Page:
When it comes to choosing keywords for SEO, one question hovers above: what will rank higher?
Users may search a short, popular word or phrase, but higher competition for that keyword may push your result lower.
This is where long-tail keywords come in handy.
But how long should they be and how specific should you get?
A long tail keyword is a string of several words that come together to form one phrase. They can be bid for as a single keyword in paid search and can also be used naturally throughout the content on your website (to encourage organic search results).
In fact, the above heading answers itself. ‘What is a long tail keyword’ is a long tail keyword.
The first step to finding and using long tail keywords is to understand what your target audience is searching in relation to your product or service. Then, the more specific you are, the better you will reach them (and the better you will rank overall).
There are many tools available to find them, and Google even shows suggestions in their related search queries section. The basic idea is to connect with relevant users by using phrases only they would use.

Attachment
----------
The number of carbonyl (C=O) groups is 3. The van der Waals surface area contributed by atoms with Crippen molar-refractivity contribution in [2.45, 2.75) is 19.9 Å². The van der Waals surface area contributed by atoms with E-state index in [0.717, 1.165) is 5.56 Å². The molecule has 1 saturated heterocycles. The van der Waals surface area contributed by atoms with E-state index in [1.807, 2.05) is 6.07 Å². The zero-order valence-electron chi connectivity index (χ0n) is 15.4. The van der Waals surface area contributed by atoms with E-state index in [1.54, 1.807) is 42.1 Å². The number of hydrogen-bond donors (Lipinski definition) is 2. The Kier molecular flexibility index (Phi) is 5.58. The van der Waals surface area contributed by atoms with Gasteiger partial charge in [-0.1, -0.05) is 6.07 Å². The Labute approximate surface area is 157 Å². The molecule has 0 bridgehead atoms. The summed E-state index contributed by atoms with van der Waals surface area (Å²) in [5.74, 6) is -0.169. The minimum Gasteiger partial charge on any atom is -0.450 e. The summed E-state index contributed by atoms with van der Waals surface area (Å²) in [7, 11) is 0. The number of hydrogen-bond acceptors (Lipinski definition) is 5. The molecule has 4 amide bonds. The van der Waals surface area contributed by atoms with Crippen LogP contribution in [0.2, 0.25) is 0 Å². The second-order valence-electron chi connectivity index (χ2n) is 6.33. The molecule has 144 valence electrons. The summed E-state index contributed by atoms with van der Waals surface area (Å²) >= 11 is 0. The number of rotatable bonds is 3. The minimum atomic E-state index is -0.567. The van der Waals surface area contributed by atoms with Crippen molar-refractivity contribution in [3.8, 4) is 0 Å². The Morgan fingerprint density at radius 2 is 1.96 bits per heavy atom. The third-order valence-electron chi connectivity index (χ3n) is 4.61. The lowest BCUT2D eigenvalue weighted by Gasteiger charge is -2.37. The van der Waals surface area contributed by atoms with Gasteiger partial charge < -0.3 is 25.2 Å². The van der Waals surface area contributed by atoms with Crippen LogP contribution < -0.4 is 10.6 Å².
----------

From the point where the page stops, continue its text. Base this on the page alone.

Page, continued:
Here we get an idea of the related searches for ‘sunflowers’, which are extended. So, where do these fit into search engine optimisation and which ones would work better?
‘Growing sunflowers in pots’
‘What month to plant sunflowers’
There’s no magic number for a long tail keyword, unfortunately. However, they usually tend to be around four or so words and will be in the concise language a user will type or speak into a search engine.
You can find an ideal length for a keyword from the research you do on the user behaviour specific to your product or service. Then you can take advantage of these gems, spread them throughout your online content, and enrich your SEO. (Just don’t spread them around too much… keyword stuffing is a dangerous game.)
Still interested in learning more? Read how to identify long tail keywords opportunities.